Administrators can choose to let users run only scripts a certain authority has guaranteed or only scripts signed with a certain author identity. On systems that need to be further restricted, administrators can configure WSH 5.6 to support only scripts that their company's certificate server has signed. (Win2K Server now provides a certificate server.) Because a company administrator or department must verify and sign such scripts, this configuration gives a company total control over the scripts that users can execute on company servers. If someone tampers with a certified script after the company receives it, WSH will immediately detect the modifications and originate a runtime error.
WSH 5.6 implements this security model in one of two ways, depending on the underlying OS. When running under XP, WSH 5.6 integrates with the XP Windows Installer and Software Restriction Policy. When running under earlier versions of Windows, WSH 5.6 stores all the needed settings in protected registry keys that only a user who has administrator privileges can edit. For more information about this security model, see the Microsoft Windows XP Resource Kit.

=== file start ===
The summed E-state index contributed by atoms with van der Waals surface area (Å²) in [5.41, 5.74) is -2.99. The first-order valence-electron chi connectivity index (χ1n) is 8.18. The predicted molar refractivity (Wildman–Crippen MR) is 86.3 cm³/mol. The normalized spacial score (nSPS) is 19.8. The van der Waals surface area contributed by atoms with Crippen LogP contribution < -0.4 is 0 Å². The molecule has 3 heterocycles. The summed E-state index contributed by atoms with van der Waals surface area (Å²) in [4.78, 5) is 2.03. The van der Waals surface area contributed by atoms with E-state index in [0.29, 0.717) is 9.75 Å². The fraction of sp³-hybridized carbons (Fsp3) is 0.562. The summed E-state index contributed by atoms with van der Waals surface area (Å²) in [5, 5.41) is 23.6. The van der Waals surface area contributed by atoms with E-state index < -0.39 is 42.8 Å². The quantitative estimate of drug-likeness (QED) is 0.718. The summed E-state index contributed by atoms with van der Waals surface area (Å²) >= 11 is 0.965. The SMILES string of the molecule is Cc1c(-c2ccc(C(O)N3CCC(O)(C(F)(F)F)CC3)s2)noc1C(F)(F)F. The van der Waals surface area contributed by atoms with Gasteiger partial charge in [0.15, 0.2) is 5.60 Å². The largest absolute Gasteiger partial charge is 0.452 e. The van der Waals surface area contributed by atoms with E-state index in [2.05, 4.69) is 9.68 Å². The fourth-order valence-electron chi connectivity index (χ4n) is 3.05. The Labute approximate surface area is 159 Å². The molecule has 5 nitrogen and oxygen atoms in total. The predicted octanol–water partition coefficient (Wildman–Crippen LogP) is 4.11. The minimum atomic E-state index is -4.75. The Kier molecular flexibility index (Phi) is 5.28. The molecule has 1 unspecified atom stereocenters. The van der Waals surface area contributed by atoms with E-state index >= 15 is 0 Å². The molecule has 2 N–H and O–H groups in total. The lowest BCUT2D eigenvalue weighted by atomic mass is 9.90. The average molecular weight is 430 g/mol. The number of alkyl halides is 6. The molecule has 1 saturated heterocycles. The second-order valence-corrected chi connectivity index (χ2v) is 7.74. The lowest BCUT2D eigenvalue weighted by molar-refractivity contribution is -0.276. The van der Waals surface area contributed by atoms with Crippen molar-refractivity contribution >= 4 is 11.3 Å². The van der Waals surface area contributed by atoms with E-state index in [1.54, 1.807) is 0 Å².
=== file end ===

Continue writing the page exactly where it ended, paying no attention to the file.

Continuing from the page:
Controlling Remote Scripts
A new WSH 5.6 object, WshController, gives you a way to launch and control a remote script. You instantiate the WshController object with the code
Set controller = _ CreateObject("WshController")
The WshController object has no properties and exposes only the CreateScript method, which lets you create a remote script process. The method returns a reference to another object that's new to WSH 5.6: the WshRemote object.